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Free Money for Your Data Center Efficiency Project: Harness Utility Incentives

Free Money for Your Data Center Efficiency Project: Harness Utility Incentives
April 27
17:56 2017
Adam Fairbanks, CEO, Fairbanks Energy Services

Adam Fairbanks, CEO, Fairbanks Energy Services

The data center industry’s ability to improve energy efficiency is massive. According to the latest U.S. Data Center Energy Usage Report published last year that examines data from 2014, data centers in the U.S. consumed an estimated 70 billion kWh, representing about 1.8% of the United States’ total electricity consumption. While data center capacity increased at a tremendous rate over the last five years, Data Center Knowledge points out that corresponding energy use only grew slightly and not in proportion to increased capacity. Clearly, data centers are increasingly able to manage energy consumption through efficiency solutions. With the enormous amount of energy still being consumed by data centers though, utility companies in recent years have been offering incentive programs to data center owners and operators who are interested in upgrading their facilities to be more efficient. These utility incentives are often key for data centers to identify, implement, and maintain the solutions necessary to keep energy usage low.

Data center incentives are more attractive and now more necessary than ever before. But oftentimes, data center operators are hesitant to start a project because of the fear of unknown project costs and confusion surrounding the various types of incentives that are available. In most data center environments, uptime and redundancy trump energy efficiency. With increased knowledge and use of incentive programs, data center managers are better able to carve out and prioritize efficiency solutions into data center operations.

There are two types of incentives offered to data center facilities by utility companies: Prescriptive Incentives and Customized Incentives.

Prescriptive Incentives: Programs in the prescriptive category provide incentives or rebates that are paid as a fixed dollar amount for the replacement of an older technology with a new and more efficient version. A common prescriptive incentive given to data centers is for Variable Speed Drive (VSD) fan motors on CRAC or CRAH units. Each utility will have a different set of paperwork and rules for the types of equipment that will qualify along with the amount paid for each item that is being upgraded. Other steps that are part of the process to take into consideration are prescriptive qualification applications, verification that purchase orders weren’t place before meeting with the utility, and visits from the utility once efficient equipment and upgrades have been made.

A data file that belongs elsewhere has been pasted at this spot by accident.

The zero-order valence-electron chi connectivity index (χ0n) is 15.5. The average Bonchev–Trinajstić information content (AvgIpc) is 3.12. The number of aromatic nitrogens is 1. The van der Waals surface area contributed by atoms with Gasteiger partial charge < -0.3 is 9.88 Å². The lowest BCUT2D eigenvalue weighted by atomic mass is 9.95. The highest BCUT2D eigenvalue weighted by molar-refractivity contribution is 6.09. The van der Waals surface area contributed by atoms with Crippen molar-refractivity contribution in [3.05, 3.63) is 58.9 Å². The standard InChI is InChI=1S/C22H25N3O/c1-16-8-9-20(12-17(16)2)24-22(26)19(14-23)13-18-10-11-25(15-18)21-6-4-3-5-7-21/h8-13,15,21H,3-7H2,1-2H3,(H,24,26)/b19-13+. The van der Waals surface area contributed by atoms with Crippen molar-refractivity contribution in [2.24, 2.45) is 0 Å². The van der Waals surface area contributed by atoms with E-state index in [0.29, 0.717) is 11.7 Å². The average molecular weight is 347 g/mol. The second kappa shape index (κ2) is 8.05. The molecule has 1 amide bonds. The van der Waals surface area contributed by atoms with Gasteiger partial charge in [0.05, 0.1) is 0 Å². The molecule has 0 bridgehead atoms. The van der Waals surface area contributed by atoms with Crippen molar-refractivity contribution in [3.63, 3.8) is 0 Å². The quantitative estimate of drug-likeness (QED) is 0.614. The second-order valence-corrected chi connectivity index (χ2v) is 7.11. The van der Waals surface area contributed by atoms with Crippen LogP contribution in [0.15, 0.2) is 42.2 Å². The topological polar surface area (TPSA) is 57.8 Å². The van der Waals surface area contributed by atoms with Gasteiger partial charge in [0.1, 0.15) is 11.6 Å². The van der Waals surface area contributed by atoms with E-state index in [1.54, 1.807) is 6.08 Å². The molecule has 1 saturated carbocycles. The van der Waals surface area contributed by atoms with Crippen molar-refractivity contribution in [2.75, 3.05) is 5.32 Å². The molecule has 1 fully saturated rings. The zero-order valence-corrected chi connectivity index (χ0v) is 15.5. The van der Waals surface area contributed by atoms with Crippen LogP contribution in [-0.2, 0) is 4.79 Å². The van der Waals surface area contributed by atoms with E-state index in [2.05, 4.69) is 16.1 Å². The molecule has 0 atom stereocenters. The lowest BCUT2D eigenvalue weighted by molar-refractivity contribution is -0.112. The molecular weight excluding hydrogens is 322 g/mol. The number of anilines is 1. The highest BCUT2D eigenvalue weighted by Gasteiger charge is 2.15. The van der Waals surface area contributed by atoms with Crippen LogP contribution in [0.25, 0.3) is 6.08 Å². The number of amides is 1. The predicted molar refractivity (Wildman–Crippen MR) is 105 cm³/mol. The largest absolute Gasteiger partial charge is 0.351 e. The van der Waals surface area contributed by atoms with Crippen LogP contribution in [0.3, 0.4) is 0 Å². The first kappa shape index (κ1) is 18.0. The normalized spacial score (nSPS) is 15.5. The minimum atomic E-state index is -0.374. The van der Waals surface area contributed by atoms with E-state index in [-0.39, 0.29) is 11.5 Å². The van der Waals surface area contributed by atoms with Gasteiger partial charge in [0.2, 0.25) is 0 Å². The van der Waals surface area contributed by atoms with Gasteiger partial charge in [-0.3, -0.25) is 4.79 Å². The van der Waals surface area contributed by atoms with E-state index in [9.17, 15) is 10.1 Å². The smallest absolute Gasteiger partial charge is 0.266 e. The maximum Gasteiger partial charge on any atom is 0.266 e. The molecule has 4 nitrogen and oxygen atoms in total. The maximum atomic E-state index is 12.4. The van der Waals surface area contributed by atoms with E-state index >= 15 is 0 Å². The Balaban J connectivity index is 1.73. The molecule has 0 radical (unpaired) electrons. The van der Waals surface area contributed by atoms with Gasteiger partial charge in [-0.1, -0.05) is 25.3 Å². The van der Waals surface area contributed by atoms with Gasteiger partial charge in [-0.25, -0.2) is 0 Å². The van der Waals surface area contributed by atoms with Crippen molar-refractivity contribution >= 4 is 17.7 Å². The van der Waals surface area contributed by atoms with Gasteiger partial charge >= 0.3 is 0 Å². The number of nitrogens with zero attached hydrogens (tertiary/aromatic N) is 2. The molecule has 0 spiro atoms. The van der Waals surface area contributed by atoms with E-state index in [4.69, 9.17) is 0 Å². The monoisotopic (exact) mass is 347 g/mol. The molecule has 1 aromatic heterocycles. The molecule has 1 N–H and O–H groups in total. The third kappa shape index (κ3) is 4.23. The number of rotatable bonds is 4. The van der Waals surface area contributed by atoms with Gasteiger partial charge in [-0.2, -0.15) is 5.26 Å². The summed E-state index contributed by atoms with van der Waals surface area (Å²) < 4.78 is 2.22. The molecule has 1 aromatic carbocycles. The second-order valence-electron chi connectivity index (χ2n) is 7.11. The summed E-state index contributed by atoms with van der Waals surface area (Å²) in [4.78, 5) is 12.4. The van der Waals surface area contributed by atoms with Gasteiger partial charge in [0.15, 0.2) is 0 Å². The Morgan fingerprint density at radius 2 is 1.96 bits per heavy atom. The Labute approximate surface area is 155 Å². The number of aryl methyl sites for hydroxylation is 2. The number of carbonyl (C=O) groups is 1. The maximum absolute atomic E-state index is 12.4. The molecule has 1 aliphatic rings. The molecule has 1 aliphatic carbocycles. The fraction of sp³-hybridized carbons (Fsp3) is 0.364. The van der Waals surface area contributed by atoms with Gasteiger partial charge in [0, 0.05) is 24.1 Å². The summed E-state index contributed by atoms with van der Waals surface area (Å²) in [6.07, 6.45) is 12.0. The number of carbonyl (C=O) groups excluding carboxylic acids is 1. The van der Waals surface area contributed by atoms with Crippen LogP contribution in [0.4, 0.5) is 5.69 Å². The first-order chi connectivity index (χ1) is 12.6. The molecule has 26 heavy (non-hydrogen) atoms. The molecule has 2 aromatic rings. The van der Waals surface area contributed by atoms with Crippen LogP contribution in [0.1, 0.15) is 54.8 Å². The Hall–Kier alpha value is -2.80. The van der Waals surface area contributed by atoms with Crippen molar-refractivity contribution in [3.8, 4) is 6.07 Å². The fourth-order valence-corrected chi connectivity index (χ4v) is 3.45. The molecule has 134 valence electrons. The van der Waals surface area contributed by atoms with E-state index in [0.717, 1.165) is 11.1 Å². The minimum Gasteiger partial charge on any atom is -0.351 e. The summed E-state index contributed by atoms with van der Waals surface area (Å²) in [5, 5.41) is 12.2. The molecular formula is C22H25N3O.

Customized Incentives: Incentives from customized programs are typically performance-based. Payment is tied to specific metrics, like the amount of kWh or kW saved through an efficiency project. An example of a customized incentive program would be adding economization (or free cooling) to a chilled water system along with monitoring and controls to CRAC units and air handlers. But before the project even begins, an engineering justification must be created, which includes power metering for existing conditions, calculating the potential savings of a proposed measure(s), and then conducting power metering after the measures have been installed. The justification must be approved by the utility and an engineering firm, and then the anticipated incentive is calculated and set aside for the customer.

LED lighting upgrade at a New York data center

LED lighting upgrade at a New York data center

New York Data Center Facility Engineers at our firm completed a lighting and lighting controls retrofit at a data center in New York. The project consisted of replacing 147 2×4 T12 Paracube fixtures with dimmable 2×4 LED kits with integrated occupancy and daylight sensors. The upgrades resulted in a total annual energy savings of 230,500 kWh per year. By calculating the total kWh saved, the local utility in New York qualified the project for a custom incentive of $30,000, covering half of the project costs. This upgrade will save the customer $34,000 annually, and has project payback of less than one year.

Incentive programs are usually based on an annual schedule by the utility companies, which may or may not correspond with the calendar year. The program year begins with a fixed amount of money to use for efficiency projects, so it’s best to know when the program begins while preparing for your project in order to best ensure that utility dollars will be available for your project when it’s proposed.

It simply makes good financial sense to reduce power and operating costs in data center facilities wherever and whenever possible. Data center utility incentives have led to some of the fastest return on investments (ROIs) for energy efficiency projects in data centers since the industry was founded. With the opportunities for upgrade available and the utility rebate programs currently offered, the return on investment can be achieved relatively quickly. Utilizing data center utility incentives is a great first step toward beginning a long-term efficiency strategy.

Image from Fairbanks Energy Services

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